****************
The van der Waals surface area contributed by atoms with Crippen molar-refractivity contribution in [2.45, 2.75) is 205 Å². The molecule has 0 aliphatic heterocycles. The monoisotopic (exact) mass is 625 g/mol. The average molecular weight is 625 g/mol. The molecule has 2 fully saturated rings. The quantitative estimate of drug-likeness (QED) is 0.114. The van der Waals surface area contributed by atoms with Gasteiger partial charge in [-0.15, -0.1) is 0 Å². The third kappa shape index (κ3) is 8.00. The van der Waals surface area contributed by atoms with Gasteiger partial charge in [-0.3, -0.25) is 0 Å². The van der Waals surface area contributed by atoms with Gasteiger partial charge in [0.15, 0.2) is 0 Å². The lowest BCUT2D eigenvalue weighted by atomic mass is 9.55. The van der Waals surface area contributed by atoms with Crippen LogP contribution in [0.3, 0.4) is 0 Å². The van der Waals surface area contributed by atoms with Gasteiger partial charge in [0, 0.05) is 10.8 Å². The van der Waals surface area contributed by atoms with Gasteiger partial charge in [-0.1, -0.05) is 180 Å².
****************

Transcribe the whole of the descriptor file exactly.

The van der Waals surface area contributed by atoms with Crippen molar-refractivity contribution in [2.45, 2.75) is 205 Å². The molecule has 0 aliphatic heterocycles. The monoisotopic (exact) mass is 625 g/mol. The average molecular weight is 625 g/mol. The molecule has 2 fully saturated rings. The quantitative estimate of drug-likeness (QED) is 0.114. The van der Waals surface area contributed by atoms with Gasteiger partial charge in [-0.15, -0.1) is 0 Å². The third kappa shape index (κ3) is 8.00. The van der Waals surface area contributed by atoms with Gasteiger partial charge in [-0.3, -0.25) is 0 Å². The van der Waals surface area contributed by atoms with Gasteiger partial charge in [0.15, 0.2) is 0 Å². The lowest BCUT2D eigenvalue weighted by atomic mass is 9.55. The van der Waals surface area contributed by atoms with Crippen LogP contribution in [0.3, 0.4) is 0 Å². The van der Waals surface area contributed by atoms with Gasteiger partial charge in [0, 0.05) is 10.8 Å². The van der Waals surface area contributed by atoms with Gasteiger partial charge in [-0.1, -0.05) is 180 Å².